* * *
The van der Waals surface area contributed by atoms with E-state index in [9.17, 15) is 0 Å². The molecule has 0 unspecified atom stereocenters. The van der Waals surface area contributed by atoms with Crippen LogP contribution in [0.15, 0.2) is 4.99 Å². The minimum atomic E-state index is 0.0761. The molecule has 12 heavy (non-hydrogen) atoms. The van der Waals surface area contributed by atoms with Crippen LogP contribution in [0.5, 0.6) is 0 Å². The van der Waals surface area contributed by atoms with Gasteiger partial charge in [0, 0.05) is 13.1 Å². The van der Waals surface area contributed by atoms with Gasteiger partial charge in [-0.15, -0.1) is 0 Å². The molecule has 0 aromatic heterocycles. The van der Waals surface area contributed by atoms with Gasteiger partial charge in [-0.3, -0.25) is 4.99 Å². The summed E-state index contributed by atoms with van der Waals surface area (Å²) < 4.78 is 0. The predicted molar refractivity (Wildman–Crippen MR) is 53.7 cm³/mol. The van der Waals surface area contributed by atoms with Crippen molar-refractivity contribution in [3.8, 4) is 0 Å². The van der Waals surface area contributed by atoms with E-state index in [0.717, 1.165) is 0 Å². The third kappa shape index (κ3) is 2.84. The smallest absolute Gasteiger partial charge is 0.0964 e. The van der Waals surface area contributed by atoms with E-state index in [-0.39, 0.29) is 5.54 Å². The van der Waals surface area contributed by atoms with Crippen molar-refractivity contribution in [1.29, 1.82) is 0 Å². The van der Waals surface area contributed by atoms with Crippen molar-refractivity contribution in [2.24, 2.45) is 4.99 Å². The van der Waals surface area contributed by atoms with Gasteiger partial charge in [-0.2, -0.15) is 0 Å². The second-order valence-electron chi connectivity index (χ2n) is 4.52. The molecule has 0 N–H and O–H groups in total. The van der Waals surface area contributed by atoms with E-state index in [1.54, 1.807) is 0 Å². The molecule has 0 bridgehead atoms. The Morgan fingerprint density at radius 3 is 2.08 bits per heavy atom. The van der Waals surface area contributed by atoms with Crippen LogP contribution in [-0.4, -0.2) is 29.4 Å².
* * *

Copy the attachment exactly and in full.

The van der Waals surface area contributed by atoms with E-state index in [9.17, 15) is 0 Å². The molecule has 0 unspecified atom stereocenters. The van der Waals surface area contributed by atoms with Crippen LogP contribution in [0.15, 0.2) is 4.99 Å². The minimum atomic E-state index is 0.0761. The molecule has 12 heavy (non-hydrogen) atoms. The van der Waals surface area contributed by atoms with Crippen LogP contribution in [0.5, 0.6) is 0 Å². The van der Waals surface area contributed by atoms with Gasteiger partial charge in [0, 0.05) is 13.1 Å². The van der Waals surface area contributed by atoms with Gasteiger partial charge in [-0.15, -0.1) is 0 Å². The molecule has 0 aromatic heterocycles. The van der Waals surface area contributed by atoms with Gasteiger partial charge in [-0.3, -0.25) is 4.99 Å². The summed E-state index contributed by atoms with van der Waals surface area (Å²) < 4.78 is 0. The predicted molar refractivity (Wildman–Crippen MR) is 53.7 cm³/mol. The van der Waals surface area contributed by atoms with Crippen molar-refractivity contribution in [3.8, 4) is 0 Å². The van der Waals surface area contributed by atoms with E-state index in [0.717, 1.165) is 0 Å². The third kappa shape index (κ3) is 2.84. The smallest absolute Gasteiger partial charge is 0.0964 e. The van der Waals surface area contributed by atoms with E-state index in [-0.39, 0.29) is 5.54 Å². The van der Waals surface area contributed by atoms with Crippen molar-refractivity contribution in [1.29, 1.82) is 0 Å². The van der Waals surface area contributed by atoms with Crippen molar-refractivity contribution in [2.24, 2.45) is 4.99 Å². The van der Waals surface area contributed by atoms with Gasteiger partial charge in [-0.2, -0.15) is 0 Å². The second-order valence-electron chi connectivity index (χ2n) is 4.52. The molecule has 0 N–H and O–H groups in total. The van der Waals surface area contributed by atoms with E-state index in [1.54, 1.807) is 0 Å². The molecule has 0 bridgehead atoms. The Morgan fingerprint density at radius 3 is 2.08 bits per heavy atom. The van der Waals surface area contributed by atoms with Crippen LogP contribution in [-0.4, -0.2) is 29.4 Å².